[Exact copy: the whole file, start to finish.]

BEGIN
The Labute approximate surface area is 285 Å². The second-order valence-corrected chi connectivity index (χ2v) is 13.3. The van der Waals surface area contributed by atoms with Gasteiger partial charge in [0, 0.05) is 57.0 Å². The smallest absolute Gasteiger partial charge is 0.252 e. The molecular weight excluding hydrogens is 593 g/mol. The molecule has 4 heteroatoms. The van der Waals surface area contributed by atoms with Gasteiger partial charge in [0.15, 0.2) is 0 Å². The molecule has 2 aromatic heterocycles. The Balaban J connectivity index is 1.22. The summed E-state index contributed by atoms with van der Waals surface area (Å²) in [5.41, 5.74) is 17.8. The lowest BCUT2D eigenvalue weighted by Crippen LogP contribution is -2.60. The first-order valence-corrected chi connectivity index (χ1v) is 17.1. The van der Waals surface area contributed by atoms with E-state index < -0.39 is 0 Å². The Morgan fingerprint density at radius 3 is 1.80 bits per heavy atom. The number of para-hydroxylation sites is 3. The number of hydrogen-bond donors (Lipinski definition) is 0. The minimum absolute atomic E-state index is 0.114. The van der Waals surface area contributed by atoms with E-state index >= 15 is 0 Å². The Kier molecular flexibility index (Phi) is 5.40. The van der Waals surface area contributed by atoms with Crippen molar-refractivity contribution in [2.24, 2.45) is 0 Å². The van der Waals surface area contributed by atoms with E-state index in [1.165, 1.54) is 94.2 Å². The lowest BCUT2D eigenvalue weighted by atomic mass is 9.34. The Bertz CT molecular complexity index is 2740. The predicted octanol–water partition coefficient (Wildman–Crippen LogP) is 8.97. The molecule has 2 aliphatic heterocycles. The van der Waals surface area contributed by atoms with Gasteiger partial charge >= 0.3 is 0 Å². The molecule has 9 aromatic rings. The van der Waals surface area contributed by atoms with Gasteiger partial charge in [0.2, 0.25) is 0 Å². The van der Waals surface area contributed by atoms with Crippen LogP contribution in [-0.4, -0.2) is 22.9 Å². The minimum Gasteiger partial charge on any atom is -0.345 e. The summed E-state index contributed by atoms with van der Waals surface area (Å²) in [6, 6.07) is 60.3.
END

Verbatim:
The Labute approximate surface area is 285 Å². The second-order valence-corrected chi connectivity index (χ2v) is 13.3. The van der Waals surface area contributed by atoms with Gasteiger partial charge in [0, 0.05) is 57.0 Å². The smallest absolute Gasteiger partial charge is 0.252 e. The molecular weight excluding hydrogens is 593 g/mol. The molecule has 4 heteroatoms. The van der Waals surface area contributed by atoms with Gasteiger partial charge in [0.15, 0.2) is 0 Å². The molecule has 2 aromatic heterocycles. The Balaban J connectivity index is 1.22. The summed E-state index contributed by atoms with van der Waals surface area (Å²) in [5.41, 5.74) is 17.8. The lowest BCUT2D eigenvalue weighted by Crippen LogP contribution is -2.60. The first-order valence-corrected chi connectivity index (χ1v) is 17.1. The van der Waals surface area contributed by atoms with E-state index < -0.39 is 0 Å². The Morgan fingerprint density at radius 3 is 1.80 bits per heavy atom. The number of para-hydroxylation sites is 3. The number of hydrogen-bond donors (Lipinski definition) is 0. The minimum absolute atomic E-state index is 0.114. The van der Waals surface area contributed by atoms with E-state index >= 15 is 0 Å². The Kier molecular flexibility index (Phi) is 5.40. The van der Waals surface area contributed by atoms with Crippen molar-refractivity contribution in [2.24, 2.45) is 0 Å². The van der Waals surface area contributed by atoms with E-state index in [1.165, 1.54) is 94.2 Å². The lowest BCUT2D eigenvalue weighted by atomic mass is 9.34. The Bertz CT molecular complexity index is 2740. The predicted octanol–water partition coefficient (Wildman–Crippen LogP) is 8.97. The molecule has 2 aliphatic heterocycles. The van der Waals surface area contributed by atoms with Gasteiger partial charge >= 0.3 is 0 Å². The molecule has 9 aromatic rings. The van der Waals surface area contributed by atoms with Gasteiger partial charge in [0.2, 0.25) is 0 Å². The van der Waals surface area contributed by atoms with Crippen LogP contribution in [-0.4, -0.2) is 22.9 Å². The minimum Gasteiger partial charge on any atom is -0.345 e. The summed E-state index contributed by atoms with van der Waals surface area (Å²) in [6, 6.07) is 60.3.